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  • 7/24/2019 Why Did Buddha Say What He Did Ganeri

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    This article was downloaded by: [University of Groningen]On: 14 June 2015, At: 03:06Publisher: RoutledgeInforma Ltd Registered in England and Wales Registered Number: 1072954 Registered office: Mortimer House37-41 Mortimer Street, London W1T 3JH, UK

    Contemporary Buddhism: An Interdisciplinary JournalPublication details, including instructions for authors and subscription information:

    http://www.tandfonline.com/loi/rcbh20

    Words that Burn: Why did the Buddha say what he didJonardon Ganeri

    Published online: 21 Nov 2006.

    To cite this article:Jonardon Ganeri (2006) Words that Burn: Why did the Buddha say what he did?, Contemporary Buddhis

    An Interdisciplinary Journal, 7:1, 7-27, DOI: 10.1080/14639940600877853

    To link to this article: http://dx.doi.org/10.1080/14639940600877853

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    WORDS THAT BURN: WHY DID THE

    BUDDHA SAY WHAT HE DID?

    Jonardon Ganeri

    Before all else, that the soul be turned around as regards the fundamental

    direction of its striving. . .

    1 (Martin Heidegger)

    The Buddhas silences

    Vacchagotta, whose questions about the immortality of the soul and the

    eternality of the world the Buddha famously refused to answer,2 would

    nevertheless later say that the Buddha has made the Dhamma clear in many ways,

    as though he were turning upright what had been overthrown, revealing what

    was hidden, showing the way to one who was lost, or holding up a lamp in the

    dark.3 In the Milinda-panha, the Greek King Menander challenges the Buddhist

    monk Nagasena to explain how it could be that the Buddha was willing to remain

    silent and yet also assert that he had nothing to hide; that unlike other teachers he

    did not keep some things in his fist:

    Revered Nagasena, this too was said by the Lord: In regard to the Tathagatas

    teachings, Ananda, there is no teachers fist. On the other hand when the Elder

    Malunkyaputta asked the Lord a question he did not answer it. This question,

    revered Nagasena, will have two ends on one of which it must rest: either that of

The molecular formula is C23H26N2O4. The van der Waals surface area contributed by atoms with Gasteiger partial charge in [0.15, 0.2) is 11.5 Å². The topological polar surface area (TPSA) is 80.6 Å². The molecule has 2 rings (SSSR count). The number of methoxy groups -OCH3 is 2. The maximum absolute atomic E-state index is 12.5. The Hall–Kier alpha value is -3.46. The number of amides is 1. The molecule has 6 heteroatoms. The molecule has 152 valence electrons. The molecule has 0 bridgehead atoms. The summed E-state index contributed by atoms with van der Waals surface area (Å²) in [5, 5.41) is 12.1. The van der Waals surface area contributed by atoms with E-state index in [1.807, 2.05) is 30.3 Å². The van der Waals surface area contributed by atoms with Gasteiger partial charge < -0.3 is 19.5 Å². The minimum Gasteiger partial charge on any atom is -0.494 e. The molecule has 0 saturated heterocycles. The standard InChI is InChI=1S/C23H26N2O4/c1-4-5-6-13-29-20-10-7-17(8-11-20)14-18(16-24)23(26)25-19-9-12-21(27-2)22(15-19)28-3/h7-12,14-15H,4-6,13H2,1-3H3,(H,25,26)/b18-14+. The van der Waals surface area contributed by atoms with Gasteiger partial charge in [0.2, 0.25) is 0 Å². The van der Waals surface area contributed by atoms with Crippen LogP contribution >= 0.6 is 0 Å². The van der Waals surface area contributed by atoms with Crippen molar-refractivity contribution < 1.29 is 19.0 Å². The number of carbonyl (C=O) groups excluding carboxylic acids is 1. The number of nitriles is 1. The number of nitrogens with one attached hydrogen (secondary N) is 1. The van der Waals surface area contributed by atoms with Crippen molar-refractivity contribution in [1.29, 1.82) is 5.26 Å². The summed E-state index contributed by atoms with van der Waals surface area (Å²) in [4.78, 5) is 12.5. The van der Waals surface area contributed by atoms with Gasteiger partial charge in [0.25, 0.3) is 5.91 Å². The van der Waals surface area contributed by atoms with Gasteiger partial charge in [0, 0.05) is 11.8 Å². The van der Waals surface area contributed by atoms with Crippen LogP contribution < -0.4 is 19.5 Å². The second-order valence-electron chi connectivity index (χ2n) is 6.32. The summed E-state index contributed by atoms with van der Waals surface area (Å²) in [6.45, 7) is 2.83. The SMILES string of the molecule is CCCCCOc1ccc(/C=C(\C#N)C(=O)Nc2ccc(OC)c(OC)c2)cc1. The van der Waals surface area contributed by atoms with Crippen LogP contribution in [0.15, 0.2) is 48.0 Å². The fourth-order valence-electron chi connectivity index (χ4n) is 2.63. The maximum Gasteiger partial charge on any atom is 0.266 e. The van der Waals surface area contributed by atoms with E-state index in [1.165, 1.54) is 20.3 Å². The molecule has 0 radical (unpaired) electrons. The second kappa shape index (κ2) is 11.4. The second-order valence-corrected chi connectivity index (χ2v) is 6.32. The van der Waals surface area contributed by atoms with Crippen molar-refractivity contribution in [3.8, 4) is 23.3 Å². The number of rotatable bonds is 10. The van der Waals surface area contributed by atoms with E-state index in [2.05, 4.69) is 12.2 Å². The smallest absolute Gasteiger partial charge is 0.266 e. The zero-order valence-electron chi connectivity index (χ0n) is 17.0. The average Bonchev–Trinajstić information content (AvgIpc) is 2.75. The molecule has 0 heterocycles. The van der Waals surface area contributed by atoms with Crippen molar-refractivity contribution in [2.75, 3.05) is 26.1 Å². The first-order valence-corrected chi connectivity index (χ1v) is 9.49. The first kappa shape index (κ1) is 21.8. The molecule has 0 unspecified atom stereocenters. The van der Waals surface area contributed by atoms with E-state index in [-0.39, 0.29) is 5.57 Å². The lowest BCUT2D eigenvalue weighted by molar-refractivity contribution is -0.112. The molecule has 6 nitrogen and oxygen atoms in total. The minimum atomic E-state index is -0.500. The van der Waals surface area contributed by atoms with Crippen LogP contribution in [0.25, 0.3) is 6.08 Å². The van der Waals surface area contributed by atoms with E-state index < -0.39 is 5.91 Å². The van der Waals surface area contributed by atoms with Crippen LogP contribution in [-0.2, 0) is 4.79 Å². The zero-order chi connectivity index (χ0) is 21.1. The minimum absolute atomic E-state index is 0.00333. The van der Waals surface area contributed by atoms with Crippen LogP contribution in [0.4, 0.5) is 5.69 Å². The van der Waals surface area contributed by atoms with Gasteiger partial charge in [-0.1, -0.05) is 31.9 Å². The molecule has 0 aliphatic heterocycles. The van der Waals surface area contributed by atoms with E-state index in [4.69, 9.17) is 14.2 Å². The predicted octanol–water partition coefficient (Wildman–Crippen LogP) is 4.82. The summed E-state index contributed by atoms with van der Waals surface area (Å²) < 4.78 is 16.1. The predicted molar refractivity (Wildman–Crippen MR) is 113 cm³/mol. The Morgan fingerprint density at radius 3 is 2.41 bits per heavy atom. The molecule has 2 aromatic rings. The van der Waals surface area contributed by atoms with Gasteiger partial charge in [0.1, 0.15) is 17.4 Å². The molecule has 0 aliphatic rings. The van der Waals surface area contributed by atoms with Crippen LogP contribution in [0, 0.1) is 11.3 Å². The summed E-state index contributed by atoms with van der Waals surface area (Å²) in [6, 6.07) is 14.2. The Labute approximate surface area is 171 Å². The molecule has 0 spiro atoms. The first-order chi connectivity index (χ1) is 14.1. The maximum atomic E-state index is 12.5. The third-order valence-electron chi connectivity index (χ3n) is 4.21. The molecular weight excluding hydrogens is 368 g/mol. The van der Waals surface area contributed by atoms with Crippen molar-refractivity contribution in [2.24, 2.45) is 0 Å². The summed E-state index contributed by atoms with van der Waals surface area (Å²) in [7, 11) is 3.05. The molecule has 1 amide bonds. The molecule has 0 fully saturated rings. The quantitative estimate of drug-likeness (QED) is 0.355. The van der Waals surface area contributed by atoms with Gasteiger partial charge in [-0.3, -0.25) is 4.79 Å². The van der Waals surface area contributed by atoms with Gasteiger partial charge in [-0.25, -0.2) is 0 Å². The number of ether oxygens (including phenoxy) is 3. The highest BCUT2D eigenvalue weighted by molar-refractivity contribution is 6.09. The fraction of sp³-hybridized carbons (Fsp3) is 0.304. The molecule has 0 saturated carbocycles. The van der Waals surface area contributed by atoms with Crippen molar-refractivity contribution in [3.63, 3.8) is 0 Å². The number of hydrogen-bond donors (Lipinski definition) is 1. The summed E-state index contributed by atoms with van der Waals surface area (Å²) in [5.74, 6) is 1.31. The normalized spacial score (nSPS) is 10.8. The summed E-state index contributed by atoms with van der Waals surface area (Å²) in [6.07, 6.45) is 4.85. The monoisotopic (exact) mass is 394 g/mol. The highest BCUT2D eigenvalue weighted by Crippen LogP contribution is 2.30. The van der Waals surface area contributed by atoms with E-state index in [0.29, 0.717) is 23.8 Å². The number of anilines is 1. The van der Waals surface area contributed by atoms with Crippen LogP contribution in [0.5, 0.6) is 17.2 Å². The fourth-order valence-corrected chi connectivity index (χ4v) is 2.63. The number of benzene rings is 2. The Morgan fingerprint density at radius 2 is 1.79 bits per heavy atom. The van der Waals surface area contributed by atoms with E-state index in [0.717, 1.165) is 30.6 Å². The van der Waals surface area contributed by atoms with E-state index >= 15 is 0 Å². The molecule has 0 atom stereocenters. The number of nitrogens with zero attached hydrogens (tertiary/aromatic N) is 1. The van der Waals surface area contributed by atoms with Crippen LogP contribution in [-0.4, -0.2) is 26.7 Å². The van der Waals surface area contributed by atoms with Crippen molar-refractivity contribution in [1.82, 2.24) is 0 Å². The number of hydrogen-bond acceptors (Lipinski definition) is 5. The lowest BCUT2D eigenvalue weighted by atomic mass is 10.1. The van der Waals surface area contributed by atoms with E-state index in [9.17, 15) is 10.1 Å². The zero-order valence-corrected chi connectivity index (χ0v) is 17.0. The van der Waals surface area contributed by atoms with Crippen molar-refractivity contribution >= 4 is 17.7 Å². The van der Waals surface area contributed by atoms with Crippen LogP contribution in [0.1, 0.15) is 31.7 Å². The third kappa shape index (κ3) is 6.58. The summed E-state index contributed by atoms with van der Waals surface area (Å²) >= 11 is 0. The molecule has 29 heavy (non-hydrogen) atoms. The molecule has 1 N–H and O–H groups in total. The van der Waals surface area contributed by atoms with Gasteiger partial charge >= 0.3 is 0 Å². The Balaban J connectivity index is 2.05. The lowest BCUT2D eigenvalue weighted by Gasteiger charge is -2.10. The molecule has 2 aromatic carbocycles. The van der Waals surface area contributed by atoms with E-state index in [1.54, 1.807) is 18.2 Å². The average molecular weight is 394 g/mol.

not knowing or that of keeping something secret. For if, revered Nagasena, the

    Lord said: In regard to the Tathagatas teachings, Ananda, there is no teachers

    fist, well then, it was through not knowing that he did not answer the Elder

    Malunkyaputta. But if though he knew he did not answer, well then, in the

    Tathagatas teachings there was a teachers fist. This too is a double-pronged

    question; it is put to you; it is for you to solve.4

    How can silence be anything other than a form of secrecy? Apparently only if the

    person questioned does not know the answer. Compare Clitophons accusation

    against Socrates: [O]ne of two things must be true: either you know nothing

    about it [sc. justice], or you dont wish to share it with me (Clitophon 410c67).

    Nagasena responds that there are foursorts of question: questions that require a

    definite reply, questions that require an analysis, questions that demand to be met

    Contemporary Buddhism, Vol. 7, No. 1, May 2006ISSN 1463-9947 print/1476-7953 online/06/010007-27

    q 2006 Jonardon Ganeri DOI: 10.1080/14639940600877853

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    with a counter-question, and, finally, questions that are to be set aside. The

    questions to be set aside are those for which there is no cause or reason to answer,

    for there is no utterance or speech of the Buddhas, the Lords, that is without

    reason, without cause. Nagasenas solution, then, is that some questions do not

    deserve an answer and the Buddha would not say something unless there

    was a point in doing so; the point, for the Buddha, being always related to the

    perlocutionary effects of his remarks on his audience. It is true that the Buddha